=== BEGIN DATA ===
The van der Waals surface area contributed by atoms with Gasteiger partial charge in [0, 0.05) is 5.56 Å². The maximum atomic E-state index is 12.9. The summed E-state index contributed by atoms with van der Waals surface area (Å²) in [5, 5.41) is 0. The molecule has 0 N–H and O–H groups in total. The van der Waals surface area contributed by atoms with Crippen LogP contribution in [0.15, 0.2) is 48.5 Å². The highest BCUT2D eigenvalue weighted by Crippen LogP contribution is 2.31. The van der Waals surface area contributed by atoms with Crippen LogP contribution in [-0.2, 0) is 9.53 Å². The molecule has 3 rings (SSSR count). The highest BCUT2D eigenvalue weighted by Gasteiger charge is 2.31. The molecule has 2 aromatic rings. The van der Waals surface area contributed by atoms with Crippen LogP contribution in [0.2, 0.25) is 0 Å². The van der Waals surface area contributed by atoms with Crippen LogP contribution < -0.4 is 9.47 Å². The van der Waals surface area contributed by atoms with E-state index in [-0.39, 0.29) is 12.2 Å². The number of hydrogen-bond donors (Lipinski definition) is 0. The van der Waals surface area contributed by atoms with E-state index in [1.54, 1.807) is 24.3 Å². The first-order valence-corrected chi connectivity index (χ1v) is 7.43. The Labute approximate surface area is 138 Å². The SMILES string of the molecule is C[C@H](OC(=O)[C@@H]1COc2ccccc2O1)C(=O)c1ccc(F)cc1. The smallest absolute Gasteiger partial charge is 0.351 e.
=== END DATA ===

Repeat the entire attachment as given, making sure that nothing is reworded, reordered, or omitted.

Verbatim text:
The van der Waals surface area contributed by atoms with Gasteiger partial charge in [0, 0.05) is 5.56 Å². The maximum atomic E-state index is 12.9. The summed E-state index contributed by atoms with van der Waals surface area (Å²) in [5, 5.41) is 0. The molecule has 0 N–H and O–H groups in total. The van der Waals surface area contributed by atoms with Crippen LogP contribution in [0.15, 0.2) is 48.5 Å². The highest BCUT2D eigenvalue weighted by Crippen LogP contribution is 2.31. The van der Waals surface area contributed by atoms with Crippen LogP contribution in [-0.2, 0) is 9.53 Å². The molecule has 3 rings (SSSR count). The highest BCUT2D eigenvalue weighted by Gasteiger charge is 2.31. The molecule has 2 aromatic rings. The van der Waals surface area contributed by atoms with Crippen LogP contribution in [0.2, 0.25) is 0 Å². The van der Waals surface area contributed by atoms with Crippen LogP contribution < -0.4 is 9.47 Å². The van der Waals surface area contributed by atoms with E-state index in [-0.39, 0.29) is 12.2 Å². The number of hydrogen-bond donors (Lipinski definition) is 0. The van der Waals surface area contributed by atoms with E-state index in [1.54, 1.807) is 24.3 Å². The first-order valence-corrected chi connectivity index (χ1v) is 7.43. The Labute approximate surface area is 138 Å². The SMILES string of the molecule is C[C@H](OC(=O)[C@@H]1COc2ccccc2O1)C(=O)c1ccc(F)cc1. The smallest absolute Gasteiger partial charge is 0.351 e.